The time certainly is ripe for security industry businesses that are involved in sustainability. First movers are blazing a profitable path to the sustainable future and demonstrating the value of going green to companies that are preparing to dive into what will soon be the “new normal.”
When it comes to sustainability, green attracts green. In other words, general contractors (GCs) working on green building projects are more likely to work with vendors and integrators that run sustainable businesses of their own. The shift in the number of green building projects alone is incentive enough for security businesses to make the commitment, according to Aaron Smith, director of sustainable building solutions for ASSA ABLOY, the Stockholm, Sweden-based manufacturer of intelligent lock and security systems.
“According to McGraw Hill’s 2013 Green Outlook Report, 44 percent of buildings being built in the non-residential marketplace right now are green buildings. By 2016 that is supposed to increase to 48 percent, which is nearly half of the addressable commercial market,” says Smith. (See chart below.) “Companies working in the green building marketplace also continued to grow year-over-year during the recession. You have to understand that this is real-dollar market potential.”
ASSA ABLOY’s Swedish roots have encouraged its sustainable culture, Smith says. The company participates in a Fortune 1000 global sustainability reporting initiative and publishes its carbon emissions through the United Nations Global Compact program. ASSA ABLOY also has attained its ISO 14001 Environmental Management System certification and is a Platinum Member of the United States Green Building Council (USGBC).
“The beneficial part of our USGBC membership is being at the forefront of the green building movement,” Smith says. Membership helps ASSA ABLOY stay plugged in to the pulse of the green marketplace and the voice of its customers, he adds.
Systems integrator G4S Technology Ltd., Gloucestershire, U.K. also is firmly committed to sustainability. Attention to design characteristics of its U.K. facilities have garnered the company a best-in-class rating from the U.K. Government’s Carbon Trust body, says Nick Ball, group quality manager for G4S Technology. G4S also attained its ISO 14001 certification in 2007 in the U.K. and in 2008 at its AMAG Technology subsidiary in Torrance, Calif. Subsequent EMS audits and reports have demonstrated improved environmental performance year-over-year for the company, he describes. Meanwhile, AMAG Technology has won California’s Waste Reduction Award Program for three years in a row.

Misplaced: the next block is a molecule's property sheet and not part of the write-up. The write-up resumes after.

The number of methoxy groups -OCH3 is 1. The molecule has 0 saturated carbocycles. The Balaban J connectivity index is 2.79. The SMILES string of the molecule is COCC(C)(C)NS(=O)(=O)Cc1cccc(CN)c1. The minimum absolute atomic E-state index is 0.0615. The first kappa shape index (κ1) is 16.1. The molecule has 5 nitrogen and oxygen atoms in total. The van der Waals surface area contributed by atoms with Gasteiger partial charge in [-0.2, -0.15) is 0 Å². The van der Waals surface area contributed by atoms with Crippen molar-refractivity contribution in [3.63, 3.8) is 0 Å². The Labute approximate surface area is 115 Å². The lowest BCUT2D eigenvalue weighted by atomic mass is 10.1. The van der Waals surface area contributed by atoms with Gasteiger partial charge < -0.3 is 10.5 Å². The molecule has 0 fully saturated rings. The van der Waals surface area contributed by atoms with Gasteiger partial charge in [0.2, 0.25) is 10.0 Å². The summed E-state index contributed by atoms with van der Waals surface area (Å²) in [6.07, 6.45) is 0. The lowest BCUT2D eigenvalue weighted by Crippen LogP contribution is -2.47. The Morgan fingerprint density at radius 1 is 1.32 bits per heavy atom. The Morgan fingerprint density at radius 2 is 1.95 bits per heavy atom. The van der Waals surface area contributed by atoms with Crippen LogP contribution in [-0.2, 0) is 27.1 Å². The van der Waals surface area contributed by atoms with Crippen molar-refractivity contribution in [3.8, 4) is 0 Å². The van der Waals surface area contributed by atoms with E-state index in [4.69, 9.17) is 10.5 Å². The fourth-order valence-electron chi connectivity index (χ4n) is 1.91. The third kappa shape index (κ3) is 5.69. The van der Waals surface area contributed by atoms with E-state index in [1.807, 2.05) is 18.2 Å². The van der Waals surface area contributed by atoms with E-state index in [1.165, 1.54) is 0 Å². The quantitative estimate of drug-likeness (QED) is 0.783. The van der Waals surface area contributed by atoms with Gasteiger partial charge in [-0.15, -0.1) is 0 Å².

All of these efforts support “the company’s sustainability agenda, in that the use of all resources, whether they be for facilities, production, products or services are limited as much as possible, with the reduce, re-use, recycle principal being at the core,” Ball says.
Tonawanda, N.Y.-based systems integrator SmartEdge is aggressively making changes to its already Energy Star-certified headquarters to obtain Silver Leadership in Energy and Environmental Design (LEED) certification for it, according to Scott Drabek, vice president and partner of SmartEdge.
SmartEdge already has implemented an energy management system that integrates card access with heating and cooling in areas of the building that are in use, or not. The company also has installed occupancy sensors in every office and room in the building and is upgrading all lighting to LEDs. Other improvements include switching out plumbing fixtures to low-flow and automated flush valves, upgrading servers to improve their energy efficiency, installing video conferencing equipment at all four offices to reduce travel, and operating paperless.
SmartEdge speaks from experience when educating about half of its clients about the ways they can increase sustainability. The remainder already has a good grasp of the rewards that going green offers, Drabek explains.
“National clients are automatically adopting sustainability and the bigger industries have made it their standard to integrate systems and do more automation,” he says. “Whether they are working on existing or new buildings, this is the kind of integration they are asking us to provide.”
Indeed, sustainability is about stakeholders inside and outside the company and listening to customers, Smith says. “You have to have stakeholder engagement built into your programs. If you are not listening to the marketplace, you may miss the noise.”
The Grass Actually Is Greener